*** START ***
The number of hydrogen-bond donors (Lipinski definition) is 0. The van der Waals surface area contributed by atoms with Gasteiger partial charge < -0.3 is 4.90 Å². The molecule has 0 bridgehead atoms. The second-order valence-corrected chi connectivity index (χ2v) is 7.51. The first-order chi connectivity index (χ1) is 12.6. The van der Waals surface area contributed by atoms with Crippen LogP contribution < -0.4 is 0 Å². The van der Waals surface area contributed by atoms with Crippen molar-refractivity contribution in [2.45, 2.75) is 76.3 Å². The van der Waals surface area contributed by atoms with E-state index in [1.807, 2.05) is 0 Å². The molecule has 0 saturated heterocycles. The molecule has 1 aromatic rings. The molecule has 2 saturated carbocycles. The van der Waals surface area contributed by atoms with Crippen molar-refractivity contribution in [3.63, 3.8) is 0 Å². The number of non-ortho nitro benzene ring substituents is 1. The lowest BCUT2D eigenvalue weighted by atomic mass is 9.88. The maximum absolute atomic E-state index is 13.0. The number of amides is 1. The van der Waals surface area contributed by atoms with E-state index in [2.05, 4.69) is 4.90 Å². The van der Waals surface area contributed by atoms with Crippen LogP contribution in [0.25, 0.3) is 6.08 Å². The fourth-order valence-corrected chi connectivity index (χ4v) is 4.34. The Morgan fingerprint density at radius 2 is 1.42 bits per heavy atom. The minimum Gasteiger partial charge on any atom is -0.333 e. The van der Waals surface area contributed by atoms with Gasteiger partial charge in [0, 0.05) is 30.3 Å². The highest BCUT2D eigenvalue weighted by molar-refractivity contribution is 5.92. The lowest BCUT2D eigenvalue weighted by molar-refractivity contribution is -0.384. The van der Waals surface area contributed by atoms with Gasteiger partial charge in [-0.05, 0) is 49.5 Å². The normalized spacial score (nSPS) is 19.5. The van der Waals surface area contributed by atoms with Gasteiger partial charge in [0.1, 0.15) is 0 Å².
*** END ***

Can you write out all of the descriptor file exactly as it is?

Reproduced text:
The number of hydrogen-bond donors (Lipinski definition) is 0. The van der Waals surface area contributed by atoms with Gasteiger partial charge < -0.3 is 4.90 Å². The molecule has 0 bridgehead atoms. The second-order valence-corrected chi connectivity index (χ2v) is 7.51. The first-order chi connectivity index (χ1) is 12.6. The van der Waals surface area contributed by atoms with Crippen LogP contribution < -0.4 is 0 Å². The van der Waals surface area contributed by atoms with Crippen molar-refractivity contribution in [2.45, 2.75) is 76.3 Å². The van der Waals surface area contributed by atoms with E-state index in [1.807, 2.05) is 0 Å². The molecule has 0 saturated heterocycles. The molecule has 1 aromatic rings. The molecule has 2 saturated carbocycles. The van der Waals surface area contributed by atoms with Crippen molar-refractivity contribution in [3.63, 3.8) is 0 Å². The number of non-ortho nitro benzene ring substituents is 1. The lowest BCUT2D eigenvalue weighted by atomic mass is 9.88. The maximum absolute atomic E-state index is 13.0. The number of amides is 1. The van der Waals surface area contributed by atoms with E-state index in [2.05, 4.69) is 4.90 Å². The van der Waals surface area contributed by atoms with Crippen LogP contribution in [0.25, 0.3) is 6.08 Å². The fourth-order valence-corrected chi connectivity index (χ4v) is 4.34. The Morgan fingerprint density at radius 2 is 1.42 bits per heavy atom. The minimum Gasteiger partial charge on any atom is -0.333 e. The van der Waals surface area contributed by atoms with Gasteiger partial charge in [0, 0.05) is 30.3 Å². The highest BCUT2D eigenvalue weighted by molar-refractivity contribution is 5.92. The lowest BCUT2D eigenvalue weighted by molar-refractivity contribution is -0.384. The van der Waals surface area contributed by atoms with Gasteiger partial charge in [-0.05, 0) is 49.5 Å². The normalized spacial score (nSPS) is 19.5. The van der Waals surface area contributed by atoms with Gasteiger partial charge in [0.1, 0.15) is 0 Å².